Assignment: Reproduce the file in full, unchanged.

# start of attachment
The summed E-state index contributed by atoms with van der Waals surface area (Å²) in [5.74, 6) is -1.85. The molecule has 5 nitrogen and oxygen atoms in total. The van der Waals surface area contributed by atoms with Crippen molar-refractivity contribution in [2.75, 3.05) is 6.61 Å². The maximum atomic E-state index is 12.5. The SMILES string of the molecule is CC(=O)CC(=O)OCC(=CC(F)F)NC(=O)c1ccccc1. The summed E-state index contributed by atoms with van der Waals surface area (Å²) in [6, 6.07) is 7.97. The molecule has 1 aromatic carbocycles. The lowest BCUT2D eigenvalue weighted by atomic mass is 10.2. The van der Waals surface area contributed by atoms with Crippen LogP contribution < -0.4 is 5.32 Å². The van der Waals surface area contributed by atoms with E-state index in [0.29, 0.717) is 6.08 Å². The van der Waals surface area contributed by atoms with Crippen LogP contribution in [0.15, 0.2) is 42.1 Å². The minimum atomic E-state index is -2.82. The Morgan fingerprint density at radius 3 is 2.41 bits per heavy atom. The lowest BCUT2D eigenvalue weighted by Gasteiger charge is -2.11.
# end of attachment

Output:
The summed E-state index contributed by atoms with van der Waals surface area (Å²) in [5.74, 6) is -1.85. The molecule has 5 nitrogen and oxygen atoms in total. The van der Waals surface area contributed by atoms with Crippen molar-refractivity contribution in [2.75, 3.05) is 6.61 Å². The maximum atomic E-state index is 12.5. The SMILES string of the molecule is CC(=O)CC(=O)OCC(=CC(F)F)NC(=O)c1ccccc1. The summed E-state index contributed by atoms with van der Waals surface area (Å²) in [6, 6.07) is 7.97. The molecule has 1 aromatic carbocycles. The lowest BCUT2D eigenvalue weighted by atomic mass is 10.2. The van der Waals surface area contributed by atoms with Crippen LogP contribution < -0.4 is 5.32 Å². The van der Waals surface area contributed by atoms with E-state index in [0.29, 0.717) is 6.08 Å². The van der Waals surface area contributed by atoms with Crippen LogP contribution in [0.15, 0.2) is 42.1 Å². The minimum atomic E-state index is -2.82. The Morgan fingerprint density at radius 3 is 2.41 bits per heavy atom. The lowest BCUT2D eigenvalue weighted by Gasteiger charge is -2.11.